The Times Live in South Africa has Plagiarized My Work and I’m Pissed
By Dave Fox
Plagiarism and intellectual property theft are rampant on the Internet. It’s especially sad when large and respected newspapers think they can get away with it.
I did a Google search for the word “Globejotting” the other day. I do this from time to time to see what people are saying about my book. I was surprised to discover a photo I took in Johannesburg, South Africa, was being used without my consent, and without crediting me by name as the photographer, at timeslive.co.za – the online edition of The Times and The Sunday Times in South Africa.
Amateur bloggers steal photos from other websites all the time. Some of these bloggers know they’re not supposed to. Others don’t realize using someone else’s work without permission violates international copyright laws. While even beginning bloggers need to understand this is illegal, for editors at a major newspaper to rip off hard-working freelancers is inexcusable.
The Sunday Times is South Africa’s biggest weekly newspaper. According to MediaClub South Africa, The Sunday Times has a circulation of more than 460,000 copies, and an estimated weekly readership of 3.8 million people. So the editors there, we can assume, are not amateurs. We can assume they know it’s illegal – and sleazy – to steal a freelance photographer’s work.
My photo, of a billboard ad for Castle Lager, appeared in an article by a writer named TJ Strydom, entitled “Don’t ban-boozle us.” The article is about a proposed ban on alcohol advertising in South Africa. Times Live then used the same photo a second time on another page with a letter-to-the-editor-style response to the article.
I know they used it on their website. I am curious as to whether they used it in their print edition too. Normally, online photographs don’t reproduce well in print because the resolution is too low. It turns out, however, I inadvertently uploaded a high-resolution version of this picture to my website, which could have been used in print.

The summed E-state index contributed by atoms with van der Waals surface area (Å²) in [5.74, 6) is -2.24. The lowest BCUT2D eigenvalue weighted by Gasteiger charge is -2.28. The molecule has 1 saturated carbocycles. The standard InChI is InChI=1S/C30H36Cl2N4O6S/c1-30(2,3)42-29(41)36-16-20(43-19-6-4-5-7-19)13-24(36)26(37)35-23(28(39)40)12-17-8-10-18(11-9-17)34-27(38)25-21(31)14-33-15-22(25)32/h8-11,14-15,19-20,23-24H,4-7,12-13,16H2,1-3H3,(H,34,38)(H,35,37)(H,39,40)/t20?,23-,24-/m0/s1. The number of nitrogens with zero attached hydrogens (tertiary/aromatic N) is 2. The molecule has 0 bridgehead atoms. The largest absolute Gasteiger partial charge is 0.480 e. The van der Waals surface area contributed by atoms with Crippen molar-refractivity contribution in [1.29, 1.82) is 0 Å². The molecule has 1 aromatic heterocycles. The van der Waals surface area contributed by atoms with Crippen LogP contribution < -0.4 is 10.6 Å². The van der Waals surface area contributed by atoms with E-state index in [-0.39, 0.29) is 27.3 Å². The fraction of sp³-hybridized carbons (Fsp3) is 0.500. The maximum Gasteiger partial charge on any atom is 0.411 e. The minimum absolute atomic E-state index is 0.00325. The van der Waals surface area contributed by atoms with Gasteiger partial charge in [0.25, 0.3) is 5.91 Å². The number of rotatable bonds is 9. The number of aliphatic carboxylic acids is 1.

In the online edition, the photo included the following caption:
“Alcohol advertising could be a thing of the past. File photo
Image by: http://www.globejotting.com/midnight-in-johannesburg”
The image was not taken by “http://www.globejotting.com/midnight-in-johannesburg.” The image was taken by me. I am a human, not a URL. My name is Dave Fox. I’m a professional freelance travel writer and photographer. By “professional,” I mean… people pay me for my work.
I should not have to explain copyright laws to the Times Live editors, but for the benefit of my readers who are not professional writers, here is the basic rule about using photos from somebody else’s website on your website: If the person who owns the rights to the photo (the photographer, unless he or she has sold or signed away those rights) has not given you permission to use the photo, you can’t do it. Period. Even if you do credit the photographer, even if you include, in the caption, the words, “Photo by Dave Fox,” or the link where you found it, if the photographer has not given you permission to use his or her photo, using it is illegal.